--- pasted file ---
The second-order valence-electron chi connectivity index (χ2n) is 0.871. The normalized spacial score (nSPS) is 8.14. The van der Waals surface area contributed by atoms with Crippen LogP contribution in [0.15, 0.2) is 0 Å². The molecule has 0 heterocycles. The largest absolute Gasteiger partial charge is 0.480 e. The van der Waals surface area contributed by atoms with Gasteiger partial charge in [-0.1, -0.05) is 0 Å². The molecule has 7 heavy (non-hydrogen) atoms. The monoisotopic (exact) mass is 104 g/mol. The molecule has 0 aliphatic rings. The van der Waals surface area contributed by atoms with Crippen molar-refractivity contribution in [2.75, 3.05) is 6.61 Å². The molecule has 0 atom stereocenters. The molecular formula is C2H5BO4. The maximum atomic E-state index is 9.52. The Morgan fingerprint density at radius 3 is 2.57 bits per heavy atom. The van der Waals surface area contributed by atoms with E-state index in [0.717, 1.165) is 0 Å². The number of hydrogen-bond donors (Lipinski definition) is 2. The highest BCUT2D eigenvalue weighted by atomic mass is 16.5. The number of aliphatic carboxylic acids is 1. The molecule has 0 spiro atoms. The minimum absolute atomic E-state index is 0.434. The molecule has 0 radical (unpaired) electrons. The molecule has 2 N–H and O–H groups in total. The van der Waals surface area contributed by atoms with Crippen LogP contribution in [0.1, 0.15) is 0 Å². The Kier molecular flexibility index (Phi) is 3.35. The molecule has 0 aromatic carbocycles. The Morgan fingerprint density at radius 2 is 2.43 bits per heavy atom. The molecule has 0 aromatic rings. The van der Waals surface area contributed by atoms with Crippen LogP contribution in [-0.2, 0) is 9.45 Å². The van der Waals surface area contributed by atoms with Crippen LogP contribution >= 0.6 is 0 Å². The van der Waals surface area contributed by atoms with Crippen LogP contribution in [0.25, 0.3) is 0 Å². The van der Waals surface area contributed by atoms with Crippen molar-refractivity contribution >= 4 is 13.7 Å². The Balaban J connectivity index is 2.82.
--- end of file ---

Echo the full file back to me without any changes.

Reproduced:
The second-order valence-electron chi connectivity index (χ2n) is 0.871. The normalized spacial score (nSPS) is 8.14. The van der Waals surface area contributed by atoms with Crippen LogP contribution in [0.15, 0.2) is 0 Å². The molecule has 0 heterocycles. The largest absolute Gasteiger partial charge is 0.480 e. The van der Waals surface area contributed by atoms with Gasteiger partial charge in [-0.1, -0.05) is 0 Å². The molecule has 7 heavy (non-hydrogen) atoms. The monoisotopic (exact) mass is 104 g/mol. The molecule has 0 aliphatic rings. The van der Waals surface area contributed by atoms with Crippen molar-refractivity contribution in [2.75, 3.05) is 6.61 Å². The molecule has 0 atom stereocenters. The molecular formula is C2H5BO4. The maximum atomic E-state index is 9.52. The Morgan fingerprint density at radius 3 is 2.57 bits per heavy atom. The van der Waals surface area contributed by atoms with E-state index in [0.717, 1.165) is 0 Å². The number of hydrogen-bond donors (Lipinski definition) is 2. The highest BCUT2D eigenvalue weighted by atomic mass is 16.5. The number of aliphatic carboxylic acids is 1. The molecule has 0 spiro atoms. The minimum absolute atomic E-state index is 0.434. The molecule has 0 radical (unpaired) electrons. The molecule has 2 N–H and O–H groups in total. The van der Waals surface area contributed by atoms with Crippen LogP contribution in [0.1, 0.15) is 0 Å². The Kier molecular flexibility index (Phi) is 3.35. The molecule has 0 aromatic carbocycles. The Morgan fingerprint density at radius 2 is 2.43 bits per heavy atom. The molecule has 0 aromatic rings. The van der Waals surface area contributed by atoms with Crippen LogP contribution in [-0.2, 0) is 9.45 Å². The van der Waals surface area contributed by atoms with Crippen LogP contribution >= 0.6 is 0 Å². The van der Waals surface area contributed by atoms with Crippen LogP contribution in [0.25, 0.3) is 0 Å². The van der Waals surface area contributed by atoms with Crippen molar-refractivity contribution >= 4 is 13.7 Å². The Balaban J connectivity index is 2.82.